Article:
According to the Scripture record, Cain, judged of God for his awful crime, is banished, and wanders forth into the country eastward of the land of Eden, in which it thus appears that the primeval family had hitherto sojourned. There is something more in this than meets the ear. Was this banishment so great a punishment? Cain thought so, and he could well judge. The land of Eden was not the garden of Eden, and though probably a fertile spot, there were doubtless other spots on earth as fair as that. He was banished from that which had been till now his home; and we may admit, that this was a greater punishment to the first-born man, than it has been to any since. Of the world that lay beyond that central spot, he had no knowledge. There is but a small portion of the earth with the condition of which we are unacquainted. The experience of innumerable travellers by land and sea is in our hands, to tell us what we may expect in any region to which we may go. But none had brought to the family in the land of Eden, the good or evil report of the world beyond; and, as the unknown is generally terrible, Cain may have conceived the outer world to be little better than a desolate waste.
But there was something more than this that made Cain feel this punishment to be greater than he could bear. He knew what that was, and he himself states it—“From thy face I shall be hid.” It does not seem to us that this refers to the internal consciousness of God’s favor and protection, which he felt that he should no longer possess. Cain could not be so ignorant as not to know, that this did net depend upon place, for it was within himself. He might have lacked this as much in staying as in going; and yet he speaks of it as that of which his departure would deprive him. We can only understand that he refers to some sensible and local manifestation of God’s presence, by which that spot was glorified, and from which distance would remove him. Having reached thus far, we are at no loss to find this manifestation in the sword-like flame, between the cherubim that kept the way of the tree of life. This we know was at the east end of the garden of Eden, and the garden itself was in the eastern part of the land of Eden. If, therefore, the first family remained in presence of the splendor and of the cherubim, they were on the east side of Eden, and one going directly therefrom would proceed eastward. And a corroboration of this view is afforded by the fact, that Cain is described as proceeding eastward when he “went out from the presence of the Lord.”—Gen_4:16.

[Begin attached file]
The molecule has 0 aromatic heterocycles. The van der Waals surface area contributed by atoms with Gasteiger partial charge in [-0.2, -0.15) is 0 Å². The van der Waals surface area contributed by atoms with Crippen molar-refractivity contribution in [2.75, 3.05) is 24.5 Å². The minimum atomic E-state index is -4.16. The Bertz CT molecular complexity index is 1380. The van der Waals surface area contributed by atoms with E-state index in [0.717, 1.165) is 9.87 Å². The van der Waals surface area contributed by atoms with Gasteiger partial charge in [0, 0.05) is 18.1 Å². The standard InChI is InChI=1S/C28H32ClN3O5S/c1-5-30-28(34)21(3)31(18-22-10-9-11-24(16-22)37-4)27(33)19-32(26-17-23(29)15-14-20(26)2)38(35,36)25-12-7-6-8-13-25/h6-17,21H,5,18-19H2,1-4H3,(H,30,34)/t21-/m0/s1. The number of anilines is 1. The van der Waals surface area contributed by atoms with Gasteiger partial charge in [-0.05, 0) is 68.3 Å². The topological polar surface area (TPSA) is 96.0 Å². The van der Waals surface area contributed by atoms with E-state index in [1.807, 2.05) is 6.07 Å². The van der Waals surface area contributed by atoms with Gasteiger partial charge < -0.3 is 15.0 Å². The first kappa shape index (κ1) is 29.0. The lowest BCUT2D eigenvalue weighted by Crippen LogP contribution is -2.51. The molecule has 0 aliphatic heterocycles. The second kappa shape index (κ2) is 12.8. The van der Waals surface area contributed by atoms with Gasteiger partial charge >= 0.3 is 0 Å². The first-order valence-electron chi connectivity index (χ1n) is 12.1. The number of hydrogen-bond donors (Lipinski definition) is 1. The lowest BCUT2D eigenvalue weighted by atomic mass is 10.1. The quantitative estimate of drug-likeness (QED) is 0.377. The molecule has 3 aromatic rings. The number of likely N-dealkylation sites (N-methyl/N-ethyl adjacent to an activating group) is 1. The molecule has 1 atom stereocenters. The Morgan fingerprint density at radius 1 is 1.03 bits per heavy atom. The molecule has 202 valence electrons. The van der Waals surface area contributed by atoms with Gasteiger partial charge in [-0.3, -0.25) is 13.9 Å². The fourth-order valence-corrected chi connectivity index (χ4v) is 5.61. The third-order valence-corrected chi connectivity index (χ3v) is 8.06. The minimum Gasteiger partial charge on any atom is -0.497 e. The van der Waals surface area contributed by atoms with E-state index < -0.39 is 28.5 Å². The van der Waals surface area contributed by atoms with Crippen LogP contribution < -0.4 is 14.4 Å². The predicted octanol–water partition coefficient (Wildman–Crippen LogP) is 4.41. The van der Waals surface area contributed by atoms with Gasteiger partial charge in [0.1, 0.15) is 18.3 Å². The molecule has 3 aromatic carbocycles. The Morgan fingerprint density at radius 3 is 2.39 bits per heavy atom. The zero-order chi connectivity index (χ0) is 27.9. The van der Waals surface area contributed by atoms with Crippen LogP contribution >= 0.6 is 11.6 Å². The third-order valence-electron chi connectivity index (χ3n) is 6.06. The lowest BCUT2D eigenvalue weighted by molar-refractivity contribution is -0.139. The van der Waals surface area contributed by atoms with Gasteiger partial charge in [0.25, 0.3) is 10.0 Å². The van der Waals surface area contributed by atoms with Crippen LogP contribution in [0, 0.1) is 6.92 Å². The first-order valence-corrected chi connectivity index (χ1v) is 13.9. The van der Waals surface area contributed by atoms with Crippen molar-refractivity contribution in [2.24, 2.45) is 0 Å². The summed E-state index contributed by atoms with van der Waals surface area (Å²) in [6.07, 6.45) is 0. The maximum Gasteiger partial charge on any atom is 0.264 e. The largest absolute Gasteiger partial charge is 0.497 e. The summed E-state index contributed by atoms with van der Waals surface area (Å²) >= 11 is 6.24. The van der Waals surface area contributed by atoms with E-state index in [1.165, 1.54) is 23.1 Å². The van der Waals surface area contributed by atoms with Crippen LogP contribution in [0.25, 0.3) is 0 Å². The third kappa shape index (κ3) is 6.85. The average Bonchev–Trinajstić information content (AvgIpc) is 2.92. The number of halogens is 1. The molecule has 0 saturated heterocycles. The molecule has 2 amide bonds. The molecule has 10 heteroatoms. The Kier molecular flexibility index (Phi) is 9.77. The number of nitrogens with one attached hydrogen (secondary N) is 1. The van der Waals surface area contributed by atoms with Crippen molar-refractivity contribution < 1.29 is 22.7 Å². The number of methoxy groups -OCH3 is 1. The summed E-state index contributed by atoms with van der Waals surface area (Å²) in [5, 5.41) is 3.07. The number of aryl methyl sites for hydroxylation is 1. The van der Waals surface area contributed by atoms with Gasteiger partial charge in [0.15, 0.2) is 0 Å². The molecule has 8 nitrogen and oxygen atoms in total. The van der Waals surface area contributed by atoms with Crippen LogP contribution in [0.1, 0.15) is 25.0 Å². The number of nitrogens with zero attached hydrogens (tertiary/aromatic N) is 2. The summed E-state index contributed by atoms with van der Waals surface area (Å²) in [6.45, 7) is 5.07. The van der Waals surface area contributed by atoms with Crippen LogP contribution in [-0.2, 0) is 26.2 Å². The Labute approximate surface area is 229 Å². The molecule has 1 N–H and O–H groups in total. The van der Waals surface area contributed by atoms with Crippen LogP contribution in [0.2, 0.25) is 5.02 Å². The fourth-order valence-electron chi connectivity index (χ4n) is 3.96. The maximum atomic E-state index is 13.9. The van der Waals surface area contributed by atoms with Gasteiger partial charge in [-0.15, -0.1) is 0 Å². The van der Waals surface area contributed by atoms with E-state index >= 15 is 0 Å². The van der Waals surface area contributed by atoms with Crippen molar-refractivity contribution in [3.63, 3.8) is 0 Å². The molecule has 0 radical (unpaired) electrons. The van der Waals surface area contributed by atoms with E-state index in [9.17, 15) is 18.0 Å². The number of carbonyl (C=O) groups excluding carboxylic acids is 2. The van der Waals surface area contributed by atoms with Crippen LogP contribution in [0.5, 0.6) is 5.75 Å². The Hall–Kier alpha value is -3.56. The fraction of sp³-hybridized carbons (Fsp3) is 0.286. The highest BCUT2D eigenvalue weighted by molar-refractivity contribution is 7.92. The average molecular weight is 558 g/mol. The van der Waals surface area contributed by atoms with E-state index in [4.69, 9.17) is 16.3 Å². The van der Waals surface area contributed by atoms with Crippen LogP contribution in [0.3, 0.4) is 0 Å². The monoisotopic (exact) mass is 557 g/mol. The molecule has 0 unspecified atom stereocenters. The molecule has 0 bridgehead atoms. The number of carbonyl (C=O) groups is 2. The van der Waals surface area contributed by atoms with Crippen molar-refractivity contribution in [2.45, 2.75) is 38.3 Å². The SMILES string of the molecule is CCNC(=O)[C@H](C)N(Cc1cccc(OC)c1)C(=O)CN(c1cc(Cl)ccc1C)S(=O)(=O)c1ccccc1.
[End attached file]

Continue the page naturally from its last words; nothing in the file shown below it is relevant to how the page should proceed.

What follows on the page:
When it is borne in mind, that the Mosaical law was to a great extent a renewal of ancient patriarchal usages, which had in the course of time become corrupted or obscured, we derive a strong confirmation of this view, from the fact, that under that law the presence of God was manifested among his people in the supernatural radiance or Shechinah which rested over the arch, between the cherubim; and as, in the land of Eden, we in like manner find the radiance and the cherubim, it is quite natural and allowable to suppose, that these objects occupied relatively the same position in the one sacred dispensation as in the other. This was then, we may infer, the symbol of “the presence of the Lord” from which Cain went forth; and from it probably issued the Voice which then pronounced his doom, and which had before graciously reasoned with him. In this Presence worship was rendered, and sacrifices were offered; and from it the signs of the Divine complacency or displeasure were afforded. That Cain regretted the privation of any spiritual privileges in being cast forth from the Presence of the Lord, may be doubted. But having grown up before it, he had no idea of life apart from it, and he probably regarded it as essential to his safety and temporal well-being. His mind was gross; and it may be questioned that he could realize the idea of a spiritual presence apart from the symbol. This is indicated in his attempt to conceal his crime from God, when asked what had become of his brother; and it has more than once occurred to us, that this fact is explained and illustrated by the supposition, that the murder was perpetrated in some spot where intervening objects—rocks or trees—hid the radiance from his view; and to which, therefore, he ventured to imagine that the Divine cognizance, embodied in that radiance, could not extend.